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Enclosure modelled in OpenSCAD

It's all very well deciding that the PCB itself will be the front panel for my lock, but it will still need an enclosure. I decided that I'd tackle the simplest lock first - and that was my garage door. The reason for this is that all I have to do is simulate a button press, At worst a relay across the existing push-button would do. Of course, that still leaves the issue of how to mount it outside the garage. Once again, this is probably the simplest use case. I can go with a 3D printer box and route the cable straight through the single-skin brickwork of my garage.


Being a coder at heart, my tool of choice for 3D modelling is OpenSCAD. It's very different from the more artistic modelling tools, but particularly suits a parametric design. I've tuned my workflow over the years and this is what I find works for me:

  • Make sure anything I think I might change is a variable. Depth of the enclosure, PCB thickness, clearances - all of these are easy to change after a bit of trial and error.
  • Use Visual Studio Code as an editor and set OpenSCAD to auto-preview whenever it is saved.
  • Include things like the PCB itself as a component. It will never be printed, but it helps visualize what;s going on.
  • Model the pieces (e.g. the main upper bit and the lower) in-place. Render them together and comment out all but one when doing a final export


<Here's the code for my enclosure. Notice that the PCB module is prefixed with %. This makes it partially transparent. Notice also that the lower is shifted with one (optional) line so I can visualise the whole thing.


pcbThick = 1.65;
pcbX = 60;
pcbY = 100;
pcbZ = 1;

fit = .2;

wallThick = 3;
wallInner = wallThick-wallSlot;

cutY = wallThick+1;

boxX = pcbX + 2* wallInner;
boxY = pcbY + 2* wallInner;
boxZ = 25;

fixZ = boxZ-12;
fixY = 7;

module main() {
    difference() {
        cube([boxX, boxY, boxZ]);

        translate([wallThick, wallThick+fixY, wallThick])
            cube([boxX-2*wallThick, boxY-2*wallThick-fixY, boxZ]);

        translate([wallThick, wallThick, fixZ])
            cube([boxX-2*wallThick, boxY-2*wallThick, boxZ]);


        translate([15,-0.1,10]) m3screw();
        translate([boxX-15,-0.1,10]) m3screw();

module upper() {
    difference() {
        translate ([-1,-1,-1]) cube([boxX+2, cutY+1, boxZ+2]);

module fixture() {

module m3screw() {
    rotate([-90,0,0]) {

module cable() {

    translate([wallThick, (boxY-cableY)/2, -1])
            cube([boxX-2*wallThick,cableY, boxZ]);

module mounting() {
    translate([boxX/2,boxY/2+35,-1]) cylinder(r=2,h=boxZ);
    translate([boxX/2,boxY/2-35,-1]) cylinder(r=2,h=boxZ);

module lower() {
    translate([0,0,-boxZ-1]) { // Move so you can see both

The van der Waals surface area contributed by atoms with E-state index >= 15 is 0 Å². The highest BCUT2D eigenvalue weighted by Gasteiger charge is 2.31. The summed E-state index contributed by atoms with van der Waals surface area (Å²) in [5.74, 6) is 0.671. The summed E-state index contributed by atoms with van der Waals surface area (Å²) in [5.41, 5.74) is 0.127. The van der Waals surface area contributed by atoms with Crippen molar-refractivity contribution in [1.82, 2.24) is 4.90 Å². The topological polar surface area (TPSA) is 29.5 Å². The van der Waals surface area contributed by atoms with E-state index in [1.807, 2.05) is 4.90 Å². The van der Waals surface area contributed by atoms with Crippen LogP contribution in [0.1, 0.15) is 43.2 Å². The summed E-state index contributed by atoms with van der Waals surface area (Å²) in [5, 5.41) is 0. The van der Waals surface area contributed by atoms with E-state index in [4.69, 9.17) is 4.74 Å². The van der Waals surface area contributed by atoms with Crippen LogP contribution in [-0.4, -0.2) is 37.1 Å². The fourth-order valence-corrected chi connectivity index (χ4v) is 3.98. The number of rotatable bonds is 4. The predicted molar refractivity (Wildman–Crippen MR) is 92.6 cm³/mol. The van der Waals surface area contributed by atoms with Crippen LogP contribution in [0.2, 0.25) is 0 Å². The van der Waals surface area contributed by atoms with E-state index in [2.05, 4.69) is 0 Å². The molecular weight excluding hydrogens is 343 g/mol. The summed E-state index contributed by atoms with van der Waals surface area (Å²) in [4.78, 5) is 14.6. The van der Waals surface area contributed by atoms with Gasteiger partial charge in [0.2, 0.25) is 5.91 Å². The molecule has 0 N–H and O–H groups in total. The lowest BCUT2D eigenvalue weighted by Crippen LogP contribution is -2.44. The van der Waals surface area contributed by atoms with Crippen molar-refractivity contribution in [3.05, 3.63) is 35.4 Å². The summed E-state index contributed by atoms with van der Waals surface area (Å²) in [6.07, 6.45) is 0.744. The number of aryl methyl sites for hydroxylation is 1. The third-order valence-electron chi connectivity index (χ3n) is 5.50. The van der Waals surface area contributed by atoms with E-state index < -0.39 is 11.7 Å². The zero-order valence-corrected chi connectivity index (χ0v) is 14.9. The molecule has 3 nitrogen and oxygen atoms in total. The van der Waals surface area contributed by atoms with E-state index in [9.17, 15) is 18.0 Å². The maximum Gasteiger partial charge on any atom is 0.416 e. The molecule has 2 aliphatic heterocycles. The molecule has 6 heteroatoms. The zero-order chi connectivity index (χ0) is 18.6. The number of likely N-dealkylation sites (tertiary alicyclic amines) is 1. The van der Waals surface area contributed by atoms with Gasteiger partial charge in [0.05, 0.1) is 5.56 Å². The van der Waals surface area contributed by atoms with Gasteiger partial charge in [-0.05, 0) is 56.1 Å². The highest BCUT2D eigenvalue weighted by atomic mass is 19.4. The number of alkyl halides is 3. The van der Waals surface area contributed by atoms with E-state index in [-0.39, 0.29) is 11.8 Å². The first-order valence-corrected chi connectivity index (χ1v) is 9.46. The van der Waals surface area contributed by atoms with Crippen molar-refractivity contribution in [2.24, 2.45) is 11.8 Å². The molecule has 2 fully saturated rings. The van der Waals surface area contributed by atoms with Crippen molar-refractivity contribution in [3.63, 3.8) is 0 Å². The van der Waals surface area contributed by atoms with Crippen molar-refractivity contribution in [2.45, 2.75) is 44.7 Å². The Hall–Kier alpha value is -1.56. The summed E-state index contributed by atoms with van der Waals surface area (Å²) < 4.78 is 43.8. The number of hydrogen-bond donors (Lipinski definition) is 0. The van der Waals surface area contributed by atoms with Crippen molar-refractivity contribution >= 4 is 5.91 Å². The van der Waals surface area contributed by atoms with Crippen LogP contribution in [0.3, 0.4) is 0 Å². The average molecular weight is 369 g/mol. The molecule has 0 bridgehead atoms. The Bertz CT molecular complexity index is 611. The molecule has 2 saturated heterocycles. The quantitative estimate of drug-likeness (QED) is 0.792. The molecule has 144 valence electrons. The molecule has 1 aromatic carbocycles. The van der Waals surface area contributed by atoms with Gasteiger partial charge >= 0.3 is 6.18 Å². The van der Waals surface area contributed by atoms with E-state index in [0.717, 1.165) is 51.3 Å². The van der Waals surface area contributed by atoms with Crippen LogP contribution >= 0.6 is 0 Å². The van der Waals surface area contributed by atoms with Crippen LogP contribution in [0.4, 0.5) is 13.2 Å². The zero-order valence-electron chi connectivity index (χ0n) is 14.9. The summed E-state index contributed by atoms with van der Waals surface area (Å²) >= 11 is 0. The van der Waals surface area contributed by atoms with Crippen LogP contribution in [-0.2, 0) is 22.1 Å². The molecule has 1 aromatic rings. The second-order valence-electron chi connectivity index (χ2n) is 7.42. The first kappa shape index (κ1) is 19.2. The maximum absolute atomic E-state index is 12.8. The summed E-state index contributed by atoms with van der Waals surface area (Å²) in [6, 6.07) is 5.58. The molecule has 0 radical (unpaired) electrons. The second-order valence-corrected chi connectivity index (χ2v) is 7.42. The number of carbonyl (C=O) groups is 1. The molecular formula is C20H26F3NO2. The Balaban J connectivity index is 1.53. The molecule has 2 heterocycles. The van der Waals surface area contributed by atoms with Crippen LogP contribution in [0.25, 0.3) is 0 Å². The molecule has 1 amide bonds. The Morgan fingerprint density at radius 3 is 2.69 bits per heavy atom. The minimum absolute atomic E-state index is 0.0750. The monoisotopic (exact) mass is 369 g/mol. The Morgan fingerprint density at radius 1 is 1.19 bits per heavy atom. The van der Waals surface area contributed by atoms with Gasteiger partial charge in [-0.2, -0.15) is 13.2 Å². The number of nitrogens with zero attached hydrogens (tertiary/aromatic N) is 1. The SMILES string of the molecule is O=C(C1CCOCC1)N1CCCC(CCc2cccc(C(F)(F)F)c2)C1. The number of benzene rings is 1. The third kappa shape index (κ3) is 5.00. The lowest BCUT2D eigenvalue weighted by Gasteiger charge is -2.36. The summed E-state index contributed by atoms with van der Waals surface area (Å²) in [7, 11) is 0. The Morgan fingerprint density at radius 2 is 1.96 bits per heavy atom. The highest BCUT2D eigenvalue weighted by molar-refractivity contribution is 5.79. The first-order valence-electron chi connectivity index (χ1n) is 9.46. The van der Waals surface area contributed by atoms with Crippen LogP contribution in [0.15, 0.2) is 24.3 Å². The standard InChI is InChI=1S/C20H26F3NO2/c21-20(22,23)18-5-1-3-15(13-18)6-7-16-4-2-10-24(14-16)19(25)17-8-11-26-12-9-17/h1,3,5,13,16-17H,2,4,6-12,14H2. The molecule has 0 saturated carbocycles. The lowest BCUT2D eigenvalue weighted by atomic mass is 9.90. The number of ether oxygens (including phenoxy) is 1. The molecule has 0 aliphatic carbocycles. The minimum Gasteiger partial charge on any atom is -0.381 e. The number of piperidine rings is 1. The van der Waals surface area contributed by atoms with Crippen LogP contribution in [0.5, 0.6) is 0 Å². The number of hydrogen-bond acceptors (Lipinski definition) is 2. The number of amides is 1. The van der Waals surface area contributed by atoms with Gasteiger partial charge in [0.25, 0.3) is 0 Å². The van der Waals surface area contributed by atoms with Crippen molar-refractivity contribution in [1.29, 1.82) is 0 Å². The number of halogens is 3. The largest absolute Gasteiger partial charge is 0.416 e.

difference() {
            translate ([-1,cutY,-1]) cube([boxX+2, boxY, boxZ+2]);


module PCB() {
    translate([wallInner+fit, wallInner+fit,boxZ-pcbZ-pcbThick])

module slot() {
       minkowski() {
            translate([0,0,-fit/2]) cylinder(r=fit, h=fit);



It took a few iterations. I didn't have enough clearance for the connections to the bottom of the PCB. The PCB was a bit too snug of a fit first time round, and I decided to have the back fairly open rather than just a hole for the cable. I prototyped in a yellow filament as I tend to use up too much of the black. I was almost tempted to leave it in yellow to make it easier to find in the dark, but I'm glad I went with the black in the end.


2 versions of the enclosure Enclosure mounted on wallI didn't make a firm decision as to how I'd connect to the board when designing it. I created some SMT pads on a 0.05" spacing. Initially I soldered on a single row of through-hole header pins that I'd bent at an angle to make them surface mount. I worked pretty well, but I suspected that a attaching a female header a few times might left the pads. Also it stuck out a bit too much and fouled the enclosure I'd printed. I decided to make it lower profile by soldering wires directly. I used a bit of hot glue for strain relief - especially when sliding into the enclosure from below. I can detach the PCB from the rest of the circuit with a Molex microfit connector that pushed through the hole in the garage wall.


All in all, I'm pretty happy how it turned out. I was tempted to use a resin printer to get a nicer finish, but I've found from experience that it can be hard to get nice flat shapes printed without warping, and I think the end result is good enough - especially as it's hidden round the side of the garage out of view. This was the easiest place to drill through the wall.


Next post - firmware >>